Are there any approaches of converting a shape that covers a small amount of area to a different shape, rejection sampling on this new shape and mapping the results back to the original shape? I guess I'm just wondering if something like that would work in practice, or if that's what you meant by warping the random variables

Joshua

What would be a good way to sample along with the spinning shape?

Midoriya

Can we combine rejection sampling with inversion in cases where it is hard to find the inverse of the region?

Oh_skr

How do you find a warping function that maps the unit square to any arbitrary region?

tianez

To "warp" the random variable, is the general idea to apply the same function for the region on the random variable? How is it different from the approach where we take the inverse of cdf?

goose_r_s

Is there a way we could nudge the rejected values slightly to have them land on the sample? This would be an approximation still but would improve the yield.

ml2

Could we assign certain rejected areas to still represent a point within the sample? Then there wouldn't be such a high rejection probability.

kpshah

what's the best way to find a warping function?

air-wreck

If we're just given some probability distribution, is there a way to determine if rejection sampling is a good idea? It seems like we'd need to find out the area in the bounding box by integrating, which is what we were trying to do in the first place?

bobzhangyc

Are there any better way to do this? Just curious.

anon

For a function like this, would it work to randomly select (all but) one of the variables, determine the range(s) of possible values for any of the missing ones, then uniformly select from those ranges?

birb

Could we use the technique we talked about many lectures ago where we divide this square into smaller squares, do some sampling to see which squares contain part of the swirl and which probably don't, and then do more sampling on the ones that do contain part of the swirl? I might be remembering the specific technique incorrectly but this seemed like the main idea of it...

fzeng

What sort of transformation would you do to achieve such a warp? Is it a linear transformation?

siamese

How do you find the warp transformation? And how do you decide what is a good enough fraction to do rejection sampling?

Are there any approaches of converting a shape that covers a small amount of area to a different shape, rejection sampling on this new shape and mapping the results back to the original shape? I guess I'm just wondering if something like that would work in practice, or if that's what you meant by warping the random variables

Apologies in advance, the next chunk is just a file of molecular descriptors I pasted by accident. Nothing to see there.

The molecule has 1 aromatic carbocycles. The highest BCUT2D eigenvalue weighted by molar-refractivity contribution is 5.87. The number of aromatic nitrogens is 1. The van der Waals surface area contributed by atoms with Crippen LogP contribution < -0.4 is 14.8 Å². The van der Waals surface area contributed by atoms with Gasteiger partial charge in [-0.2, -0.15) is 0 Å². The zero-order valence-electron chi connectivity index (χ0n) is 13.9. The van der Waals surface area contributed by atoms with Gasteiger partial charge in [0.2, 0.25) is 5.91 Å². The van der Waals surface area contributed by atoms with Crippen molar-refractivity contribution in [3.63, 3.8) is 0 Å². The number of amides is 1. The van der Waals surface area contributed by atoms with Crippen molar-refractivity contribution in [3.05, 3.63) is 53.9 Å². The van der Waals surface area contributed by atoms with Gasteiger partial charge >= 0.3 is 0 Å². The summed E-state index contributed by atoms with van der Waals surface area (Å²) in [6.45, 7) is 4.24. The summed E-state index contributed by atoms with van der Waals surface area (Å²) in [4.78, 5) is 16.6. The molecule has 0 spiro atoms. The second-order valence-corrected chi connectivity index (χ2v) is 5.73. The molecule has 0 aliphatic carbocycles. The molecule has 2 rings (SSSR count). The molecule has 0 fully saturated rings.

What would be a good way to sample along with the spinning shape?

Can we combine rejection sampling with inversion in cases where it is hard to find the inverse of the region?

How do you find a warping function that maps the unit square to any arbitrary region?

To "warp" the random variable, is the general idea to apply the same function for the region on the random variable? How is it different from the approach where we take the inverse of cdf?

Is there a way we could nudge the rejected values slightly to have them land on the sample? This would be an approximation still but would improve the yield.

Could we assign certain rejected areas to still represent a point within the sample? Then there wouldn't be such a high rejection probability.

what's the best way to find a warping function?

If we're just given some probability distribution, is there a way to determine if rejection sampling is a good idea? It seems like we'd need to find out the area in the bounding box by integrating, which is what we were trying to do in the first place?

Are there any better way to do this? Just curious.

For a function like this, would it work to randomly select (all but) one of the variables, determine the range(s) of possible values for any of the missing ones, then uniformly select from those ranges?

Could we use the technique we talked about many lectures ago where we divide this square into smaller squares, do some sampling to see which squares contain part of the swirl and which probably don't, and then do more sampling on the ones that do contain part of the swirl? I might be remembering the specific technique incorrectly but this seemed like the main idea of it...

What sort of transformation would you do to achieve such a warp? Is it a linear transformation?

How do you find the warp transformation? And how do you decide what is a good enough fraction to do rejection sampling?

how to we find the warping function efficiently?